The nitroso compound employed in this invention, i.e., a compound of the formula R3 C--N═O wherein R is a tertiary carbon atom-linked radical as defined hereinabove, is produced and releases nitric oxide through homolytic cleavage of the carbon-nitrogen nitroso bond to yield the nitric oxide free radical (N═O) in accordance with the following reaction scheme: ##STR2## wherein R is as defined above.
The nitric oxide-releasing reaction is temperature dependent, i.e., it increases at elevated temperatures. Therefore, the selected nitroso compound should be one in which the reaction occurs at the desired rate at the body temperature of a being treated in accordance with this invention. The nitroso compounds employed in this invention, e.g., 2-methyl-2-nitrosopropane, are soluble in water, thus allowing the preparation thereof over a wide concentration range. For example, a 1 mM solution of 2-methyl-2-nitrosopropane in HEPES buffer at pH 7.4 and at 37° C. releases only 20% of the available nitric oxide in one hour.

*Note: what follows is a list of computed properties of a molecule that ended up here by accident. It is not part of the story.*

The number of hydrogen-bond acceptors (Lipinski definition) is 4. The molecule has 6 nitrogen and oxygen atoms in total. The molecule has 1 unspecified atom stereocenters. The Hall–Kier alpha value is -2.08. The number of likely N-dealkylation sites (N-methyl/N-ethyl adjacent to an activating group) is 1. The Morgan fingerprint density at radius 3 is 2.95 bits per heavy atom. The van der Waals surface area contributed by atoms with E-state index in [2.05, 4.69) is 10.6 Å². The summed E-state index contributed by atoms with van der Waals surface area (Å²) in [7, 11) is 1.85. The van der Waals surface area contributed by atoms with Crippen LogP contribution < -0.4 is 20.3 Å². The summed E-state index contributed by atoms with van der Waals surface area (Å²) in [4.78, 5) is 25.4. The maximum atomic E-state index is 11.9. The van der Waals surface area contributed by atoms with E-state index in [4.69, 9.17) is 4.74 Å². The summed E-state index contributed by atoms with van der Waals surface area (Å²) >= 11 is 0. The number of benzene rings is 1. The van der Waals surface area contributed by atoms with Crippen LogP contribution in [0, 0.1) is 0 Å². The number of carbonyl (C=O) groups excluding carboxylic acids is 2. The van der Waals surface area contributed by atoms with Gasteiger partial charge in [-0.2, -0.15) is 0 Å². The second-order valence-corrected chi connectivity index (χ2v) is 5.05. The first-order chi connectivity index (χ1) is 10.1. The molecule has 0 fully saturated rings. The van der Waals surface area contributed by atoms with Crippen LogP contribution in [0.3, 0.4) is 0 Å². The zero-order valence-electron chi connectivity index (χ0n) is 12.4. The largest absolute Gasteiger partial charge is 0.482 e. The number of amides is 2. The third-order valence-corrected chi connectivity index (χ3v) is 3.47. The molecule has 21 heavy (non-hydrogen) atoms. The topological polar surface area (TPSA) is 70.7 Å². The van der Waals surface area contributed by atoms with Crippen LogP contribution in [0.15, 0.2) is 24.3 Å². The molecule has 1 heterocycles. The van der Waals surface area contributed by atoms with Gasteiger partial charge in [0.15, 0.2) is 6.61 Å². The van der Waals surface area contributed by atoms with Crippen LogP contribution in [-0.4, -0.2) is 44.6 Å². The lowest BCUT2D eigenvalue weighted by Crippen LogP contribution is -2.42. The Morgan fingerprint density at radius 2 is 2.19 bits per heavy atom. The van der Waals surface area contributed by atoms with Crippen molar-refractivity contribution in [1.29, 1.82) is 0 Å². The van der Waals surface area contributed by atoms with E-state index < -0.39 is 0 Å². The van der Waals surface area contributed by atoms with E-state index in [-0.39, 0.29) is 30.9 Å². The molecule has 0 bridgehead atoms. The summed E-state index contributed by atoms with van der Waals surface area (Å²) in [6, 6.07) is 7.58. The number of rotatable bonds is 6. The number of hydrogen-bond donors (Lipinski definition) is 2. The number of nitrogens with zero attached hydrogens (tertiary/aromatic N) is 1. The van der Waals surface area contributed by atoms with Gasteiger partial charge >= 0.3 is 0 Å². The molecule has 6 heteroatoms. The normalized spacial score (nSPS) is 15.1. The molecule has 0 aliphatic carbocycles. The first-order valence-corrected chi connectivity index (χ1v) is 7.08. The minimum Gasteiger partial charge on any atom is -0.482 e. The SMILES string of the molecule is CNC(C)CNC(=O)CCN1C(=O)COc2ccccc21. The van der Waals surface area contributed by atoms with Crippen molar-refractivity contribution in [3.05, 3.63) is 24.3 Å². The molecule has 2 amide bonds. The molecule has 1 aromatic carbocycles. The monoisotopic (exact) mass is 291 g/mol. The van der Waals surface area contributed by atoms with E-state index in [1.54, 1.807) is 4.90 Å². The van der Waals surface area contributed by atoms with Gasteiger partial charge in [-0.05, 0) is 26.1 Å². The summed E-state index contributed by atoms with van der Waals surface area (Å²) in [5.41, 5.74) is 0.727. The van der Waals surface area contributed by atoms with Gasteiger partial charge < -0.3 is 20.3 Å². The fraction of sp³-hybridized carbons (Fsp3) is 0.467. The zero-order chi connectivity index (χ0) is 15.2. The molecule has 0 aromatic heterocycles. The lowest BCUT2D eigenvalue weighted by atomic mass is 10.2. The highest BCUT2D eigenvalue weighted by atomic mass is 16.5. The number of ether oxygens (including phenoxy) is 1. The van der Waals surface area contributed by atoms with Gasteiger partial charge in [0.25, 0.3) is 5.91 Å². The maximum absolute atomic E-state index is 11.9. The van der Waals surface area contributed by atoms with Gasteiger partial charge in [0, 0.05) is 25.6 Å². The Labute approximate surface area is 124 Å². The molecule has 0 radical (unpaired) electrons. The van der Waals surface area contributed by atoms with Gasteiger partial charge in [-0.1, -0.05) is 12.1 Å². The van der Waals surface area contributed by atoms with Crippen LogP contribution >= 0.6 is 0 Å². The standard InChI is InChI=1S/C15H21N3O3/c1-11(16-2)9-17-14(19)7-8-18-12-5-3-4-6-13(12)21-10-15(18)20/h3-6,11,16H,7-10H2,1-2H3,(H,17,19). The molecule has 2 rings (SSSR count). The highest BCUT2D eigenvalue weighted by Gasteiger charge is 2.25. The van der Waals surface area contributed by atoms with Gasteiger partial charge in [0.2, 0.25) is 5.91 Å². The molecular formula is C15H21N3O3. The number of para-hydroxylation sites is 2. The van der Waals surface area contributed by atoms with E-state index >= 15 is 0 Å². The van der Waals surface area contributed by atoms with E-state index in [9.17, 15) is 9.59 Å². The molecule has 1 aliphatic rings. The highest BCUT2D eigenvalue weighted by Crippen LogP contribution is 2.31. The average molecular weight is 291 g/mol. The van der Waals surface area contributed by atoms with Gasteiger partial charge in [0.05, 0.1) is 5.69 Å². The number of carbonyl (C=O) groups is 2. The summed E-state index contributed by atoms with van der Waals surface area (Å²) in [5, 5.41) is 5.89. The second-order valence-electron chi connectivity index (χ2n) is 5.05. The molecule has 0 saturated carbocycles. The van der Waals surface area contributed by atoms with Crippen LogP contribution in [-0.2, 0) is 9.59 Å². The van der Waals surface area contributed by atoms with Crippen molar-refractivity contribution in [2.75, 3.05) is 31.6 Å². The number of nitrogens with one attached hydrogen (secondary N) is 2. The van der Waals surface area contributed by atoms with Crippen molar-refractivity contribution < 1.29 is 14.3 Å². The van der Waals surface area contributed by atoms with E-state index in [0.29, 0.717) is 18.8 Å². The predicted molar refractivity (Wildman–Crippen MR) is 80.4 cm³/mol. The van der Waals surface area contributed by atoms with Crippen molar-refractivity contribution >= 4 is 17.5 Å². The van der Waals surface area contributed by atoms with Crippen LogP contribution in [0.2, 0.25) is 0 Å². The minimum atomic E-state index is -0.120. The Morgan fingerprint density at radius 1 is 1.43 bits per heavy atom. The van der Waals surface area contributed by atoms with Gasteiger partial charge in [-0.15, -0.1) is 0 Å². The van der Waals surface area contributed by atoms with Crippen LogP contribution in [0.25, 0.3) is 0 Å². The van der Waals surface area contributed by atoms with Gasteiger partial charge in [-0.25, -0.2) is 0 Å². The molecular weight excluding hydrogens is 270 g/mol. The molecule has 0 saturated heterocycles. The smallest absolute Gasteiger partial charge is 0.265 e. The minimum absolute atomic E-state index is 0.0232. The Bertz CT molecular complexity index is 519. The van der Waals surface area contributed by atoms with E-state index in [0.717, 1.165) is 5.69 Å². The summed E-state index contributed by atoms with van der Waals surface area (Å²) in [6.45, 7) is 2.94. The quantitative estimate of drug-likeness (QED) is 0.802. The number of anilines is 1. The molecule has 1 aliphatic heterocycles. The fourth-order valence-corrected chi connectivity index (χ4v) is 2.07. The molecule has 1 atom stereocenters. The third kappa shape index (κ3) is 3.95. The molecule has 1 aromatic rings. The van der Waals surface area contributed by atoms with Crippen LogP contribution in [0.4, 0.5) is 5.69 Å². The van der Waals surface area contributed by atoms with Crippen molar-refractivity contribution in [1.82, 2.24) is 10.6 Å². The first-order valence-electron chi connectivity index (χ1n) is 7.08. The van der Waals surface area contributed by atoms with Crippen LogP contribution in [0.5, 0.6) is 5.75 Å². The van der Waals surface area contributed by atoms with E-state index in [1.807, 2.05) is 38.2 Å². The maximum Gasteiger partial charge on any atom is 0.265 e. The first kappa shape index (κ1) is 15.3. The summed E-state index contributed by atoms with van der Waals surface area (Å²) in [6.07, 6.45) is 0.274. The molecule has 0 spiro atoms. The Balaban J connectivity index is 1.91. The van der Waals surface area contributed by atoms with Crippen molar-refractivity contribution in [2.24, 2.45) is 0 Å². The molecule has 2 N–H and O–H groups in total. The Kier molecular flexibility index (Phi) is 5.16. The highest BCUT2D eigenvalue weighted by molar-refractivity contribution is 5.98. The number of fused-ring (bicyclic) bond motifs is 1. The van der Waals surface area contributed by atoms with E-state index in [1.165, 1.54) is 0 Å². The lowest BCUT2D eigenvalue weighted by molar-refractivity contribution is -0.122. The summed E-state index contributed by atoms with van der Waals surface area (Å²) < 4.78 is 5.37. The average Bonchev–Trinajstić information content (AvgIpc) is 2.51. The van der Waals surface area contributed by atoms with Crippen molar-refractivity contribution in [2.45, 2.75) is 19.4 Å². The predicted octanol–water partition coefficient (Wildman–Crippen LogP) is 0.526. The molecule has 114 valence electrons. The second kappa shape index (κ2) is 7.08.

The coating on the foreign body preferably is from 0.1-1.0 mm thick and contains from 1 μmoles to 100 μmoles of nitroso compound per mm2. Higher concentrations are desirable when the diffusion rate of the nitric oxide from the polymer is very slow or when it is desired that the release of the nitric oxide occurs over a prolonged period of time, e.g., more than 48 hours.
A wide variety of suitable tert.-C-nitroso compounds of can be synthesized by reducing a nitroalkane with Zn/NH4 Cl to the corresponding N-hydroxylamine according to the method of Bonnett et al., J. Chem. Soc., 2094-2102, 1959, followed by oxidation using silver carbonate (Ag2 CO3). See Maasen and DeBoer, Rec. Trav. Chim., 90:373-376 1971.